Technology: Consider equipment such as smartphones, mobile applications, and cloud-based software, that are starting to digitise supply chains in emerging markets. Assess how you can simplify operational processes, and create real-time visibility in even the smallest outlet.
Financial support: Determine the financial support required to support retailers and smaller distribution partners. Consider partnering with financial institutions and fintech providers with a focus on SMEs. Financial institutions don’t typically work with small businesses in emerging markets, as they mostly lack a paper trail and credit rating.
Human resources: Consider the acquisition and retention of skilled staff. Create the right environment for employees to learn and grow, and put the right policies in place.
Remuneration and incentives: Determine the sales compensation, including base salary, commission, and additional monetary incentives. Set incentives based on execution and compliance standards for the sales and distribution team.
Coaching: Develop coaching programmes and equip employees with the tools and knowledge to complete their tasks in the workplace. Basic coaching steps include accessing the current skills, setting clear goals, agreeing on actions, and following up.
Training: Implement training programmes to increase knowledge and skills of employees. For sales staff this could include product knowledge, merchandising skills, and how to handle objections in the market.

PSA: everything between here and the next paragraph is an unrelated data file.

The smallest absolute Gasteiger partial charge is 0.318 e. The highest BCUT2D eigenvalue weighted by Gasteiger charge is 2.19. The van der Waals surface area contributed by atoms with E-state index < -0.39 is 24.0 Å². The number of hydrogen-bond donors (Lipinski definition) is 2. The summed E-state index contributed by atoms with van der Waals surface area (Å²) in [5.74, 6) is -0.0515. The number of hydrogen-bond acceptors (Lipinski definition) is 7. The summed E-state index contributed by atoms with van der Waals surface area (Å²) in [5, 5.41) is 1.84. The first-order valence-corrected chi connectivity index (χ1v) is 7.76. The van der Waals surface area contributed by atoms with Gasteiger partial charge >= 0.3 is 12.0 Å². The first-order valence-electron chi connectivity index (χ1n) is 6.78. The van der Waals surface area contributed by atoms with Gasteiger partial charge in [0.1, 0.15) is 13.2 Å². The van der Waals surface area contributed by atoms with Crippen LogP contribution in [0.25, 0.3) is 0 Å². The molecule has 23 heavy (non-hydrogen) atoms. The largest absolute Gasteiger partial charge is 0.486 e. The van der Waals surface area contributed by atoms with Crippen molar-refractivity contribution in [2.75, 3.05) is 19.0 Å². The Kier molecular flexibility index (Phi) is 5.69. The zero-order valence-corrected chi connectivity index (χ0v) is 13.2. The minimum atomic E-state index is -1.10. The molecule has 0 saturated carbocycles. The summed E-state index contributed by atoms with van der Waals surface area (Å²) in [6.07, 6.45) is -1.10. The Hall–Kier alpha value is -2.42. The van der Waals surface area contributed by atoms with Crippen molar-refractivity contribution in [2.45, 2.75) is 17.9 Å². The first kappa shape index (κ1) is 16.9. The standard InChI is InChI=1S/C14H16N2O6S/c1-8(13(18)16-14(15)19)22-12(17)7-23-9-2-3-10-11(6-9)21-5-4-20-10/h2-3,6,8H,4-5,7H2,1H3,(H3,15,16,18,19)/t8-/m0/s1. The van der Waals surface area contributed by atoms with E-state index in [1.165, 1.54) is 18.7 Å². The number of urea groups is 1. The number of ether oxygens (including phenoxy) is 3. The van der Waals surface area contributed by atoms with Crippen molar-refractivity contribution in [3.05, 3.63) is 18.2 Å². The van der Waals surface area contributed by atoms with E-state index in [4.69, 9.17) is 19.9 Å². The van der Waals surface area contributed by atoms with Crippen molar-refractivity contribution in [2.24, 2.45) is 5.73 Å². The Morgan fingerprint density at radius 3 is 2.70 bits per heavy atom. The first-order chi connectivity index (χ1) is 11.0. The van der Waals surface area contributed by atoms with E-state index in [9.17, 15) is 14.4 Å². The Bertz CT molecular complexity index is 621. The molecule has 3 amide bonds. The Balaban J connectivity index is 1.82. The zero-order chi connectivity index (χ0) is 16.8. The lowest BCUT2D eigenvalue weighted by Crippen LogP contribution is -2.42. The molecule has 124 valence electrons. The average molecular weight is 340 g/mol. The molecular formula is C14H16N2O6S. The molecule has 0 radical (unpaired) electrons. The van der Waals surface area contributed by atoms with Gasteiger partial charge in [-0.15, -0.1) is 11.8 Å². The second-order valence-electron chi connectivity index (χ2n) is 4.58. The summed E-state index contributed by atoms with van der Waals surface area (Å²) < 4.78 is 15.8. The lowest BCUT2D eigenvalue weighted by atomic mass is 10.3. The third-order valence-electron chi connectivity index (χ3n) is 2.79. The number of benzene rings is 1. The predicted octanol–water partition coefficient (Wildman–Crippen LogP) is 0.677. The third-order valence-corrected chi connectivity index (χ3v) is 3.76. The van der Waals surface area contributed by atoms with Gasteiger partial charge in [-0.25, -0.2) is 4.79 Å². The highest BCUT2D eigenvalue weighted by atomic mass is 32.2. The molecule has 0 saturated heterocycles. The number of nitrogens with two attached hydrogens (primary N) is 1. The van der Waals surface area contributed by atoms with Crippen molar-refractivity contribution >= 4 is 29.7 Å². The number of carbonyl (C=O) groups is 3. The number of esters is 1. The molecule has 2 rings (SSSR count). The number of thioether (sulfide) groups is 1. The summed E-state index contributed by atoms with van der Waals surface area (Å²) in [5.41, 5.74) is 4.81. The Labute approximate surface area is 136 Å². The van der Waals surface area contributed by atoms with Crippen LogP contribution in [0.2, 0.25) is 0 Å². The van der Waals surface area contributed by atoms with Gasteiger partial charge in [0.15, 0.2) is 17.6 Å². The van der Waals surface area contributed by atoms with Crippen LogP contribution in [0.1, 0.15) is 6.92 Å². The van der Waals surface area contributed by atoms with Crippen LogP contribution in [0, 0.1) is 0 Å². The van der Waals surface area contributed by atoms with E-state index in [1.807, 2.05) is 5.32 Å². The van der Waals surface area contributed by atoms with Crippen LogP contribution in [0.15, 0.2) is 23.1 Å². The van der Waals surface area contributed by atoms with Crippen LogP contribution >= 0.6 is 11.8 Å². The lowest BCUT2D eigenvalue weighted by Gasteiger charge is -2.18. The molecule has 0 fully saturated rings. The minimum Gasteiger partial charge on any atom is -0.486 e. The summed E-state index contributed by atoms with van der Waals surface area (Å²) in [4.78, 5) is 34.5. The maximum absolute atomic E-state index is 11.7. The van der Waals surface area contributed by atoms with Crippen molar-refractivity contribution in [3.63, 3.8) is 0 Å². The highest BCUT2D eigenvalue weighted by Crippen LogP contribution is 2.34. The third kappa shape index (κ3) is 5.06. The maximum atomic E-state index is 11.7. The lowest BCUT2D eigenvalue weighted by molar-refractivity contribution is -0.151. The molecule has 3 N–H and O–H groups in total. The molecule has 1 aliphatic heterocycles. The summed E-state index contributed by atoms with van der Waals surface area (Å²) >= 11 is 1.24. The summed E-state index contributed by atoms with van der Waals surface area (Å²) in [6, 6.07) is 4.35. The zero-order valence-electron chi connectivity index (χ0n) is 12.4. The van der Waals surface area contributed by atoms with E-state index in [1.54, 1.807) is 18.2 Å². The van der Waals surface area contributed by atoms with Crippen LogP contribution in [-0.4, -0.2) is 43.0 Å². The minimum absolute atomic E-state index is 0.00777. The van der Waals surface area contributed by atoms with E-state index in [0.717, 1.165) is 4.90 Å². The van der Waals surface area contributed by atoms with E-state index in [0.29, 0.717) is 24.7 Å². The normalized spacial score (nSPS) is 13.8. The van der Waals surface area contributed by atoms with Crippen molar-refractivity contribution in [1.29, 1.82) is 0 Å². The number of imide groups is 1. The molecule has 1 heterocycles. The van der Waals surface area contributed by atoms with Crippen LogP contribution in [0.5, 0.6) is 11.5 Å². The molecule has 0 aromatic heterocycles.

Collaboration: Identify organisations and businesses that you could collaborate with. Businesses, government and non-profit organisations all have rich networks and can play an important role in facilitating relationships. Collaboration could lead to cost savings, resource pooling, and reduced overheads on projects.
3 & 4 Pilot & scale
The third and fourth phase focus on piloting and scaling your route to market model.
A pilot project or initial small-scale implementation, tests the viability of a route-to-market model. The pilot project enables an organisation to manage the risk of a new model, identify problems, and make changes, before committing substantial resources.
The project team can scale the model, once the pilot launch has been completed and the necessary changes have been made to it. During this phase you will also identify the barriers to scaling the model, and identify steps to overcome these barriers. Scale involves expanding the model, increasing sales, servicing more customers, impacting more entrepreneurs, creating more jobs, and selling more brands and products.
For a complete framework and steps to design and develop a route-market plan, see our Route-to-Market presentation (220+ slides). It discusses each step in analysing, designing, piloting, and scaling a route-to-market model to service micro-retailers, and includes 18 tools to analyse the market and design processes. The presentation also includes 35 case study snapshots of companies and startups in Africa, Asia and Latin America — employing business models to service customers in emerging markets.